Pressure cookers are a special form of cooker that heats up food using water (or in some cases oil) in a sealed container. The container is designed to keep air and liquids inside them until they exceed a pre-set pressure. A pressure cooker is capable of cooking foods very quickly and saving energy in the process.
Pressure cookers were very popular a few decades ago, because they were so fast and convenient. In addition, it is thought that the way pressure cookers work means that they preserve nutrients in the food that they cook. Boiling vegetables, for example, often removes nutrients from them, while steaming vegetables or cooking them in a pressure cooker is less likely to strip them of valuable vitamins.
The Benefits of Pressure Cookers
Pressure-cooking allows a chef to cook food at high temperatures and high humidity. The food is exposed to superheated water, which can hit temperatures as high as 121 degrees Celsius. This helps to keep food crisp, fresh and tasty and avoids the soggy and bland taste associated with boiling foods.
Common Pressure Cooker Recipes
There are many Paleo-friendly recipes that can be made in a pressure cooker. In fact, you can cook almost any meat or vegetable in this kind of cooker. Traditionally, stews and curries are the most popular meals made with this gadget, but you can also use them to make everything from mushroom pates to buffalo wings.
Because the pressure cooker is a time-saving gadget, it is common for people to cook grill- or oven-type dishes in the cooker to shorten the cooking time, then to finish them off the traditional way. You can even make caramelized garlic in just ten minutes (five minutes under pressure, and five under a broiler).
Pressure cooking is a good choice for Paleo lovers because it is something you can do with just water, eliminating the need for oils that may be heavily processed. In addition, it is perceived as being safer than grilling or microwaving. It is a good way to cook fresh ingredients without burning out or soaking the nutrients out of them.
You can make hard-, soft- or medium-boiled eggs, baked “French” eggs and even whole-cooked chickens in your cooker once you get used to the settings. You can also make a wide range of curries and stewed vegetables and even seafood dishes. The beauty of pressure cooking is that with just a few settings changes you can make anything well.
It is almost impossible to over-cook food in a pressure cooker. The steam stops the food from drying out, so it simply cooks right through and will stay warm until you turn the cooker off. Food cooked in this way does not tend to go brown, so it does not look over-done either. The only downside is that the food can get exceptionally hot – to the point that an unsuspecting diner could bite into a piece of cooked meat and burn themselves if they do not realise that it has been cooked all the way through. However, this kind of hazard can happen with microwaved food too, because it tends to produce hot spots and cooler areas. This is why people are encouraged to stir microwaved food or leave it to stand for a while to cook through.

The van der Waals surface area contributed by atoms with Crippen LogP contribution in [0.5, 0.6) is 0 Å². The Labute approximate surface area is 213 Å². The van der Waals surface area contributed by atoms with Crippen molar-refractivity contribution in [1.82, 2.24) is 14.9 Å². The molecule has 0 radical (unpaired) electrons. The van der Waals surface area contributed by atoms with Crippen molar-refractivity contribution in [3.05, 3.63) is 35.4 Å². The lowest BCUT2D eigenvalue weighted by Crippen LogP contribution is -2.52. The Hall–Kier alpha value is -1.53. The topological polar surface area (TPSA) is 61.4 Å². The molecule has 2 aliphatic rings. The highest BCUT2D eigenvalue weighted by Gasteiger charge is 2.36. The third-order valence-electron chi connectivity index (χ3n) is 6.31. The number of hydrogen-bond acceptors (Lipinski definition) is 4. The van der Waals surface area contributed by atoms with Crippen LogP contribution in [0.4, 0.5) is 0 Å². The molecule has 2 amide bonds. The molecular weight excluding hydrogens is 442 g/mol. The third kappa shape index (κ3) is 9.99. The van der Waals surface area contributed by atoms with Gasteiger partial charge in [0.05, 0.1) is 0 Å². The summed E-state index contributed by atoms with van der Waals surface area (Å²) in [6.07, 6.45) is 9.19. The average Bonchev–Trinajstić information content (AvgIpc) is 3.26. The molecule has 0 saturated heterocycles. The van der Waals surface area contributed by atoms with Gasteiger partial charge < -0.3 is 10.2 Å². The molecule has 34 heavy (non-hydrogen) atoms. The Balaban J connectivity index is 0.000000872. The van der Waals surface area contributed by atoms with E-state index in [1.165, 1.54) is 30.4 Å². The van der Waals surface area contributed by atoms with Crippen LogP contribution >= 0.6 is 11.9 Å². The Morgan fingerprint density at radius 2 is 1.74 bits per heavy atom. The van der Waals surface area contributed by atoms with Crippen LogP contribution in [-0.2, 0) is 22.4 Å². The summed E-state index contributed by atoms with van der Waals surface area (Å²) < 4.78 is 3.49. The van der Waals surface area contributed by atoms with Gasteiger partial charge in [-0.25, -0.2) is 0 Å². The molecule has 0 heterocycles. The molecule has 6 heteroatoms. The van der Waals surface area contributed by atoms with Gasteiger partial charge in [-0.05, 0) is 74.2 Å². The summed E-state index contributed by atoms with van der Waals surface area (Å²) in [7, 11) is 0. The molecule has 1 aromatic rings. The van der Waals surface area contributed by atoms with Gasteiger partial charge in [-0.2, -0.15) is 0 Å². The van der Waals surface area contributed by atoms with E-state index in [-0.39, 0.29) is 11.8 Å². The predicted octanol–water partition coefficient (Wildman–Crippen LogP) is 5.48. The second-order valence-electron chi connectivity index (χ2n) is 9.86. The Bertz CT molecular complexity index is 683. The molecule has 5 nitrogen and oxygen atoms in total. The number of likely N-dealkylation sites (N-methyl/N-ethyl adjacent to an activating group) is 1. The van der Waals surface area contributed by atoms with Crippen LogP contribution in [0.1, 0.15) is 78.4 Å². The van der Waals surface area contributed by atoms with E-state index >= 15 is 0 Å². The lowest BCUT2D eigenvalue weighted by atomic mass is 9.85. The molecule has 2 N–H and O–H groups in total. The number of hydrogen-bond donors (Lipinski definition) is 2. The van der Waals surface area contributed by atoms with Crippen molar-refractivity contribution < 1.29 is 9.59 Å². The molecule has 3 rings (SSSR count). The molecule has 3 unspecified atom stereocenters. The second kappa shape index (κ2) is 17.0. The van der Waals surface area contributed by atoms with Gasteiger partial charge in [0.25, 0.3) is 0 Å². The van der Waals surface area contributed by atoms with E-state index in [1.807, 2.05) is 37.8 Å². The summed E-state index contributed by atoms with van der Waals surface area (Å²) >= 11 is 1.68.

Alternative Uses for the Pressure Cooker
In addition to cooking entire meals (or side dishes) in the pressure cooker, you can also use it to prep certain foods. Many Paleo diet followers, for example, prep meats in the pressure cooker before finishing them off on the grill. This ensures that the food is cooked all the way through and that it still gets that fresh “just off the grill” taste.
In addition, you can use your pressure cooker to make sauces. Instead of buying hot sauce from the supermarket, do things the Paleo diet way and cook your own hot sauce in the pressure cooker. Did you know that it can take as long as six weeks to make traditional hot sauce (or even longer if you want to ferment it), but that you can achieve similar results in just a couple of weeks with a pressure cooker? You can achieve a similar goal with pesto.
Common Pressure Cooker Problems
The humble pressure cooker has a bad reputation because of the problems that were associated with the first-generation devices. The old style of cooker had a weight-modified valve that was supposed to release pressure while the cooker was being used. These cookers hissed and whistled, and tended to offer only one pressure level. Some of the earliest models were prone to spitting and even occasionally exploded (scattering food everywhere) if there were problems with the seals.
Newer cookers have a hidden spring-loaded valve that can be more easily adjusted. They have a clearly visible indicator to show the pressure level. Some of them are non-venting, and will only put out steam if the pressure level gets too high. Otherwise, they are supposed to be used by regulating the heat source they are exposed to so that the pressure level stays steady.
Even more recent are the electric cookers. These automatically manage their pressure levels because the heat source is built into the cooker. These cookers have multiple pressure settings, and some advanced models even have a timer that can be used to keep food warm or start cooking food while you are on the way home from work. The main downside to this type of cooker is that it cannot be opened using the quick-release cold-water method. Care must be taken if you want to use this kind of cooker, because when you open it you may get hit with a blast of steam.
It can take a while to get used to cooking with pressure. You will need to get used to filling the cooker safely and opening it safely, as well as adapt to the much shorter, cooking times that it offers. However, it is well worth the effort. Once you get used to cooking with pressure, you will wonder how you ever lived without it.